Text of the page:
Professional tennis coaches, like Yutaka Nakamura, can have players regularly practice for 3-4 hours for a game. While this level of practice may not always be feasible for players of women’s tennis, the core drills can benefit even novices.
Women’s tennis drills can increase skill and agility, but without knowing the right ones for you or your players, you may be playing to lose.
Continue reading to learn about the best tennis drills you can practice or implement in tennis clinics or centers!
Back to Basics
Basic drills are good for players that are recovering from an injury, returning after a hiatus, or just starting.
Good warm-up drills include bouncing a ball on a racket or dribbling the ball from the ground. Women’s tennis players can also build muscle by throwing tennis or other sports balls with as much force as they can. These drills can build stability in hand and arm joints, while also reinforcing racket skills.
Another classic tennis drill is to run around the court forwards, backward, and sideways. This builds good foot coordination and better endurance for the game.
For those experienced in practicing tennis drills, using a partner or machine can amp up your game.
To build speed skills, practice return drills with a partner. One player will use randomized serve types from the service line. While the other player at the baseline tries to return the ball and then alternates player roles as needed for practice.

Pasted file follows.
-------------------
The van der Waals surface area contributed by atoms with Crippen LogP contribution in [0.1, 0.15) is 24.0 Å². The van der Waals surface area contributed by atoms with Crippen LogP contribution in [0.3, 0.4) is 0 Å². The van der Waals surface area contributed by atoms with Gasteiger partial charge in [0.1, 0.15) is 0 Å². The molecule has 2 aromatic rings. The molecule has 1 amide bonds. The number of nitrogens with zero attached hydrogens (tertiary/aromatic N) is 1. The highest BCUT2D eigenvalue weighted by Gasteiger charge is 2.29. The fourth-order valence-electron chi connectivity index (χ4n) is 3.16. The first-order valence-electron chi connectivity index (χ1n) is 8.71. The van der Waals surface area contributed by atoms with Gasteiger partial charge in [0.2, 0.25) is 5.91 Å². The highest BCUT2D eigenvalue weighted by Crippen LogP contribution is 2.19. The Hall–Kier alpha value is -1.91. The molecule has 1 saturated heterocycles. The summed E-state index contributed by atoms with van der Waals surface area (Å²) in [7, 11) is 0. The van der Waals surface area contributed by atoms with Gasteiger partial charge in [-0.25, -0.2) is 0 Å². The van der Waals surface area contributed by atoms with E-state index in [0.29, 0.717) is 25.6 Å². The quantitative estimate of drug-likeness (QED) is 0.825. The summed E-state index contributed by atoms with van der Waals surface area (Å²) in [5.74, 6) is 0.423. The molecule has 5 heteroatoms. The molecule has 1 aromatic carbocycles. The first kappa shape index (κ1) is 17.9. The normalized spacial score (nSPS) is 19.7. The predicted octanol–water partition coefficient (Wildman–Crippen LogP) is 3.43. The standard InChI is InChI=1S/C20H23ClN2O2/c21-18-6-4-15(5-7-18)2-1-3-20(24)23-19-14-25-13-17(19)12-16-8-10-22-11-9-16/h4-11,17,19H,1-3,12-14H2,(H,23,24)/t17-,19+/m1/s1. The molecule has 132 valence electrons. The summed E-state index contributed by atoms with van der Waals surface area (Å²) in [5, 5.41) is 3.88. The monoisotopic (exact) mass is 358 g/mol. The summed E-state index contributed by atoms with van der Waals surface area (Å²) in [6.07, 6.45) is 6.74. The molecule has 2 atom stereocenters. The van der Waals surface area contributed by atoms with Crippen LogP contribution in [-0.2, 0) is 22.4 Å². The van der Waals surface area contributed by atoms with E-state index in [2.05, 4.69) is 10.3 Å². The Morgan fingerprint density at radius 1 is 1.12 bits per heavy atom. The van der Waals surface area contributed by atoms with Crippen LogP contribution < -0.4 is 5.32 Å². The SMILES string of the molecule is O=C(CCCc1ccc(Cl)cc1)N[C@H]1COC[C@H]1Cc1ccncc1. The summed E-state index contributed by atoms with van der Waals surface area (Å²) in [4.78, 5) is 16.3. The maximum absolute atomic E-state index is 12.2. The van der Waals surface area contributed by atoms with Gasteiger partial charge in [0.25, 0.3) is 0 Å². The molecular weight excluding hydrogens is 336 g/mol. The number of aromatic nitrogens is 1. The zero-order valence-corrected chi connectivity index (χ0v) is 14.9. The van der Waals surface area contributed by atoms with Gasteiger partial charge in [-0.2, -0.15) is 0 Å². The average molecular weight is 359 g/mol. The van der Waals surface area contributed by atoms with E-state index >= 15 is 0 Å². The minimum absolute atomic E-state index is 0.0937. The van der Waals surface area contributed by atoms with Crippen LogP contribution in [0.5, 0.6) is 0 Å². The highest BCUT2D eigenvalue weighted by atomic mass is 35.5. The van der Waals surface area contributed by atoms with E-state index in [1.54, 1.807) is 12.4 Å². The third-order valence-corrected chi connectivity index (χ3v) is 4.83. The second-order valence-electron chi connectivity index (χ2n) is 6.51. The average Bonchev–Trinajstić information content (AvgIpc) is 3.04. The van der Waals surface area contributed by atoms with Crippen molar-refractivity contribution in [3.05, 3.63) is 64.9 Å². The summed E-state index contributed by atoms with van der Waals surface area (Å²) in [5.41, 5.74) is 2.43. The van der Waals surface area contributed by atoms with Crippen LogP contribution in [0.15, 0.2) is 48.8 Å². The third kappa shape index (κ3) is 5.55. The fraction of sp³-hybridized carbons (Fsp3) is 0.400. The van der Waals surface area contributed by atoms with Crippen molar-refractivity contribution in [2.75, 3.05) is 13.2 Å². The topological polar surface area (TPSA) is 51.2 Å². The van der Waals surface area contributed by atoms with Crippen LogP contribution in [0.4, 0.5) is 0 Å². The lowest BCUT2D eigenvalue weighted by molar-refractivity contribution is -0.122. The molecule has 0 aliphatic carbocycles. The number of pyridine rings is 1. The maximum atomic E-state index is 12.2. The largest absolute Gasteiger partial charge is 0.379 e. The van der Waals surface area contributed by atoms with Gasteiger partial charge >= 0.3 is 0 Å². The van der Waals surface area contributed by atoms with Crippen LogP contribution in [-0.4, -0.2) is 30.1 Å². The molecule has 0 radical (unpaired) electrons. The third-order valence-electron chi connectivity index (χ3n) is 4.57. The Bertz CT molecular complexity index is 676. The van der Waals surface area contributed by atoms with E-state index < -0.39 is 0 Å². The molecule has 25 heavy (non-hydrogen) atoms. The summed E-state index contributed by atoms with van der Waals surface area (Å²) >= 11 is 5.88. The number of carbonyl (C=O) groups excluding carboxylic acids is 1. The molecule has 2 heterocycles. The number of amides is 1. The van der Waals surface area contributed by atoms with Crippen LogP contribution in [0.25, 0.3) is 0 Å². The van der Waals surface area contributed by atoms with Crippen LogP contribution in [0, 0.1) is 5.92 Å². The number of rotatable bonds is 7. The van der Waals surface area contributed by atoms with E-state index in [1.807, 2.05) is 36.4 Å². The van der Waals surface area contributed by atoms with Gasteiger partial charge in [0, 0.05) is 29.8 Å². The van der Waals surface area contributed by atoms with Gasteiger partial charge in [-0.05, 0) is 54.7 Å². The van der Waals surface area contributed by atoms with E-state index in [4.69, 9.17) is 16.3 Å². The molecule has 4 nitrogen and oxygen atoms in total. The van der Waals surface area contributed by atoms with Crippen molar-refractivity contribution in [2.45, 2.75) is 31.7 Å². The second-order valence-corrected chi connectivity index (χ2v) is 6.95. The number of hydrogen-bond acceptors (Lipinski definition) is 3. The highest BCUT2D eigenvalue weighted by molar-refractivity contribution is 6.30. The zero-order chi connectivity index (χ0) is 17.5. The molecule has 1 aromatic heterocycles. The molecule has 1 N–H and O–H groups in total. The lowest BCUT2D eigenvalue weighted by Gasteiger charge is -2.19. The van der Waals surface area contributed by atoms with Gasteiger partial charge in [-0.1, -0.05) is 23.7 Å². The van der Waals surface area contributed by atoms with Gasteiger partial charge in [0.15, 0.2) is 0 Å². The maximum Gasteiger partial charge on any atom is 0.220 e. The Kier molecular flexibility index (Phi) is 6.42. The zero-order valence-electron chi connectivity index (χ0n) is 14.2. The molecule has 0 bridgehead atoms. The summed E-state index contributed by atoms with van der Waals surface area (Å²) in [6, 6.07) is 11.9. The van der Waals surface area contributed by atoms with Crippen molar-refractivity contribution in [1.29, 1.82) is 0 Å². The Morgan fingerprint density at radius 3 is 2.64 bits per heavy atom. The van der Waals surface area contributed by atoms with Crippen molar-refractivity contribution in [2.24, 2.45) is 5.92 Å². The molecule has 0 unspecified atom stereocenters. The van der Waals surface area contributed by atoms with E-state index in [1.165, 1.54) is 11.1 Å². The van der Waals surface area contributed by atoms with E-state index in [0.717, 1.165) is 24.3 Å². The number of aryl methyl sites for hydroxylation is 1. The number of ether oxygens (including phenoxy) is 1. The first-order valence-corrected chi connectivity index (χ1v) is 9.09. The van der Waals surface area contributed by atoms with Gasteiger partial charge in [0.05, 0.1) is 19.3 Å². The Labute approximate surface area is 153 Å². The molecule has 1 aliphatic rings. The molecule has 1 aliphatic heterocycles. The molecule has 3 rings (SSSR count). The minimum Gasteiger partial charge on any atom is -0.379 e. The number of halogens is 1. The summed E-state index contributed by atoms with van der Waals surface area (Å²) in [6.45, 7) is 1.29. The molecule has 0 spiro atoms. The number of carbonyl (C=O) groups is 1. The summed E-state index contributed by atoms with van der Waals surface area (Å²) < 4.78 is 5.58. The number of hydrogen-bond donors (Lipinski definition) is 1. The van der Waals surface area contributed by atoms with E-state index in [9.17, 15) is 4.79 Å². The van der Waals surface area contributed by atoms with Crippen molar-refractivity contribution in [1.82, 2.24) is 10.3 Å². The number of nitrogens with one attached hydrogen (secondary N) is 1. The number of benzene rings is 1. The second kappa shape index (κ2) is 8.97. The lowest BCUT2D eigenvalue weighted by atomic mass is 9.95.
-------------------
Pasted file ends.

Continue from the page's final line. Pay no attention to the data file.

Using peppering in a drill works on speed and coordination by having a player throw as many balls as possible to the other one. The other player must try to hit or return however many tennis balls they can in a set time period.
A ball machine can also be useful to randomize the throw location of tennis balls. This will help players practice their reactions and technique for hitting a ball from different directions.
Groups drills can make building force and stamina fun for everyone! Just be sure to have a good court reservation system to keep things organized.
Two teams of three players or more can be placed on opposite court sides. With one player from each team at the baseline and balls placed in the middle of the tennis net. Players can race to get the first ball and then whoever scores a point first can get more balls till one team has the majority.
Another fun drill is to compete in teams and using a forehand or backhand return to get the ball to a designated spot. If a player can not get it to the spot then they are eliminated until they can catch a ball from the game. Last player remaining wins!
Facilitating Women’s Tennis Practice
Women’s tennis drills can build technical skills and ability within a short practice period.
Whether it’s 40 minutes or 4 hours in a day, these drills and having an accessible place to practice them will turn players into professionals!
To be able to grow the women’s tennis skills for you or your clients, contact us today for help managing your local club!